The Secular Party is not anti-religion in the sense that we believe that people should be free to indulge their beliefs, provided they do not infringe the rights of others. We support freedom of religion. We also recognise that, as with any freedom, there are inevitable limitations that must be applied to this freedom in support of the public good. We contend that religious practitioners err in presuming that the supposed authenticity of their beliefs gives rise to a right to impose their beliefs on others.

Belief in religion requires faith. Faith is not necessarily a virtue. Beliefs can be tested on the basis of reason and evidence. The Secular Party reserves the right to question beliefs, in a reasoned manner, as part of the political debate.

We concede that in providing psychological consolation and inspiring charitable works, religious belief and practice may be beneficial. We also contend that by invoking needless fear and guilt, in hindering progress, and in fostering social division and violence, religions are on balance harmful to society. We doubt they are necessary. In the 21st century we can aspire to do better.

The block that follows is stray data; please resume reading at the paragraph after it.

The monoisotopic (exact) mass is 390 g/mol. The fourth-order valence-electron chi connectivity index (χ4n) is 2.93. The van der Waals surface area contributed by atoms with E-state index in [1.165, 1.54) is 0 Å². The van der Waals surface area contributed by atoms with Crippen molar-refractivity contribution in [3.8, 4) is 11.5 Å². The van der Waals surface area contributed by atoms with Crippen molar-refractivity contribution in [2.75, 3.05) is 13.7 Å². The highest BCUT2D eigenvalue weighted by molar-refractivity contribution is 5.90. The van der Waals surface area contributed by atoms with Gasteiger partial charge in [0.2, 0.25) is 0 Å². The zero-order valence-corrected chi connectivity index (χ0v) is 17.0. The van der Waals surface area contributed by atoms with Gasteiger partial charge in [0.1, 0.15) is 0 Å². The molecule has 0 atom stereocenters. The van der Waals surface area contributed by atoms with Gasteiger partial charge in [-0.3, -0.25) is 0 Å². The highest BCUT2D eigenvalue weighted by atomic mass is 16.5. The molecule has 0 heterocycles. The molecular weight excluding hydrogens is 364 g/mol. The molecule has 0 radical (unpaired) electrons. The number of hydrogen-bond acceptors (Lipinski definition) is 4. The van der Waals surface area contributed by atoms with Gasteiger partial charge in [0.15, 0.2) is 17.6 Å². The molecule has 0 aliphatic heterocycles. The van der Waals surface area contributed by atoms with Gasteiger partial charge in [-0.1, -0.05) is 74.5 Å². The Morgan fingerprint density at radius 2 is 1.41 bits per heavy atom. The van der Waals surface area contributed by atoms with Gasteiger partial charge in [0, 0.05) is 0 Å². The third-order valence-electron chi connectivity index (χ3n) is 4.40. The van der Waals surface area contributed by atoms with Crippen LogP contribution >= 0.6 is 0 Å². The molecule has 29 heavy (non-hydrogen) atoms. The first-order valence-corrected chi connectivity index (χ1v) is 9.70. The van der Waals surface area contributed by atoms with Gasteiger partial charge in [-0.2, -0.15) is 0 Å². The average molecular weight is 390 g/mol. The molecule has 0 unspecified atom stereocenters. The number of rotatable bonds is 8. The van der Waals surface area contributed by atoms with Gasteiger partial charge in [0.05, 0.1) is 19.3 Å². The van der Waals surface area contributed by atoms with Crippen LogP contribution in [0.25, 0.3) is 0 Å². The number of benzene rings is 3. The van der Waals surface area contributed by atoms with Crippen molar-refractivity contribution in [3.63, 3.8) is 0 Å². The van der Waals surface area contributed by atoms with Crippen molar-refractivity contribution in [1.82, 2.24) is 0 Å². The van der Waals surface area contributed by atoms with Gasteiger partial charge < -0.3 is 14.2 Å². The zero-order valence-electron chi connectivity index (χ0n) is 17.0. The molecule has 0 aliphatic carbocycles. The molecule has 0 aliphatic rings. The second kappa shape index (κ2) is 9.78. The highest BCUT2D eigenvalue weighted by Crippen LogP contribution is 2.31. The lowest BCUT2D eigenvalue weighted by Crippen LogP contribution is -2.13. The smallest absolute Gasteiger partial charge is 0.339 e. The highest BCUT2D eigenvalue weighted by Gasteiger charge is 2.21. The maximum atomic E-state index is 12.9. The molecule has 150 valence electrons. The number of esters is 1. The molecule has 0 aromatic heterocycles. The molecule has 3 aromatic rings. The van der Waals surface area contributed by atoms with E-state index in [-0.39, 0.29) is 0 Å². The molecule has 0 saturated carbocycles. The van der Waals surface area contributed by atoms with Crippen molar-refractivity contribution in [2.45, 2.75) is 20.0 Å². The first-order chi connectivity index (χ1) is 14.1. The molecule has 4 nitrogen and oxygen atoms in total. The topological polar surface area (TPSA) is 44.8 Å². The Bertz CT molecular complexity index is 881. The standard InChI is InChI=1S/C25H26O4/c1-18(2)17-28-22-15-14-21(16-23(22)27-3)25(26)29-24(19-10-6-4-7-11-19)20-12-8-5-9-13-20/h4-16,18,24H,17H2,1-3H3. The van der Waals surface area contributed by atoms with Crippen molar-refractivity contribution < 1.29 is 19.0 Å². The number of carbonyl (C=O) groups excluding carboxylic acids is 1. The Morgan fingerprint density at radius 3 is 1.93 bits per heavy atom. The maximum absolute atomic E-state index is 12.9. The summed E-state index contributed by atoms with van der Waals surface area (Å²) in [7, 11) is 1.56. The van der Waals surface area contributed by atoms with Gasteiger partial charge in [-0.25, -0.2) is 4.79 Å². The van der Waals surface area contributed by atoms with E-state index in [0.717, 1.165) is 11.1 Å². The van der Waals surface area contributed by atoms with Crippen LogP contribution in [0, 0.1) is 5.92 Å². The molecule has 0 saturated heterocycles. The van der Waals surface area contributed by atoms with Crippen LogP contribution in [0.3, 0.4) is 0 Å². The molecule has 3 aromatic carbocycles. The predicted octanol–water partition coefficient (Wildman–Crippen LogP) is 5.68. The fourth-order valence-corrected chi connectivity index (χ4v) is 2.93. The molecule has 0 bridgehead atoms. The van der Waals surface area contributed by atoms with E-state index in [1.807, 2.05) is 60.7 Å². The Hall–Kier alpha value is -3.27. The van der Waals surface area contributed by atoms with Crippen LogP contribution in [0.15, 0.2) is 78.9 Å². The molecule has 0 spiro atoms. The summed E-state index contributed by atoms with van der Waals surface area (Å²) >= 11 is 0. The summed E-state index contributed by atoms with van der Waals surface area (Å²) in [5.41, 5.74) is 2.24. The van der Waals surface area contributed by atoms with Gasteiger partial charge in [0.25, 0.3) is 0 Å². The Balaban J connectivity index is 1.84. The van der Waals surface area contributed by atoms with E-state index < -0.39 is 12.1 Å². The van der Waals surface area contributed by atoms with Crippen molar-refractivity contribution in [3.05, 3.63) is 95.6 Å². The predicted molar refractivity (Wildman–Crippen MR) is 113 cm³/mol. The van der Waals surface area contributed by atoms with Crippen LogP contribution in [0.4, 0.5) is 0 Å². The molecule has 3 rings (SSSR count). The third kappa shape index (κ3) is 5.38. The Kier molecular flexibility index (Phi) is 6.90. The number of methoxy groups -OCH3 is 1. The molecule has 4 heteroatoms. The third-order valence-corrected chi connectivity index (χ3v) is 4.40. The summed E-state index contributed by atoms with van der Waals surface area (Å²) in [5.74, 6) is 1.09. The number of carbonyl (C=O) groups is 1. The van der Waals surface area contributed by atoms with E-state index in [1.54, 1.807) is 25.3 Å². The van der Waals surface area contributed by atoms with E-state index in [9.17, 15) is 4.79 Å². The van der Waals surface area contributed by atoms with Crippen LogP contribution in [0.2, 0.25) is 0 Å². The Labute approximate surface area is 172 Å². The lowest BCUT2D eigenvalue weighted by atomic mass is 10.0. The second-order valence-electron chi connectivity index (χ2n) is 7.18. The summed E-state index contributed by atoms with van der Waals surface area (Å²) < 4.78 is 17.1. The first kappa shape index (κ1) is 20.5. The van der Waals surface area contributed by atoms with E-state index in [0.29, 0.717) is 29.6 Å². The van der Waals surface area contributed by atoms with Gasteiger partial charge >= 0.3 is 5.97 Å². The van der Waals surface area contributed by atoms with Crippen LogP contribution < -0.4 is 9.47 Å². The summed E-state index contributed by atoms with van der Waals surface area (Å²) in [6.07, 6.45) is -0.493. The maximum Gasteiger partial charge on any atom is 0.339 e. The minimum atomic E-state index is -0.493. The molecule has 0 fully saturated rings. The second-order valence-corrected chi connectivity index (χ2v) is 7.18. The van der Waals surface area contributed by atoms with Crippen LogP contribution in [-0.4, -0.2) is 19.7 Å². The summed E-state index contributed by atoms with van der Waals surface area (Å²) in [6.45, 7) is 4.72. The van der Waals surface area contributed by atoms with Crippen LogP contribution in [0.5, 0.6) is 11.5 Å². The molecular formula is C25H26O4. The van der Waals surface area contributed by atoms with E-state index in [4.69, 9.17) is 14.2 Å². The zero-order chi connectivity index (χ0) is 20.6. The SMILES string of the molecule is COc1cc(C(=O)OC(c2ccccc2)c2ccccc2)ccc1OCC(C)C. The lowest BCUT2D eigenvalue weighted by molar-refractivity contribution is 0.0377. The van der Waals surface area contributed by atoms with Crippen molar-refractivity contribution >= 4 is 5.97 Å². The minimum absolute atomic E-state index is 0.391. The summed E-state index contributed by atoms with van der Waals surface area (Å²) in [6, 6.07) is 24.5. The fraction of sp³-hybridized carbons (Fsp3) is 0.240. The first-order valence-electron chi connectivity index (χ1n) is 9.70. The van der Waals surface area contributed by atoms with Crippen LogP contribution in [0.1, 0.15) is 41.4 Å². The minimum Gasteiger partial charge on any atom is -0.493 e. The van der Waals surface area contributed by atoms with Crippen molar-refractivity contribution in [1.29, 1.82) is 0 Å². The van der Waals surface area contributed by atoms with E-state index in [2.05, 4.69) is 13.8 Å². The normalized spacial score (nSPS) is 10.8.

The Secular Party seeks a harmonious and peaceful world. It is undeniable that some extremist religious beliefs can cause harm. We contend that it is not wrong to raise questions about the nature of belief, and that in some cases this must be done in order to seek to counter the harm that religions cause.

While in an ideal world we might prefer that all religious practices and freedoms should be conducted in private between consenting adults, we are realistic enough to accept that this will not be achieved. However we certainly think that curtailing government support, endorsement, subsidy and promotion of religion is possible. This is what we advocate.

On religion in particular, the time appears to me to have come, when it is a duty of all who, being qualified in point of knowledge, have, on mature consideration, satisfied themselves that the current opinions are not only false, but hurtful, to make their dissent known. John Stuart Mill

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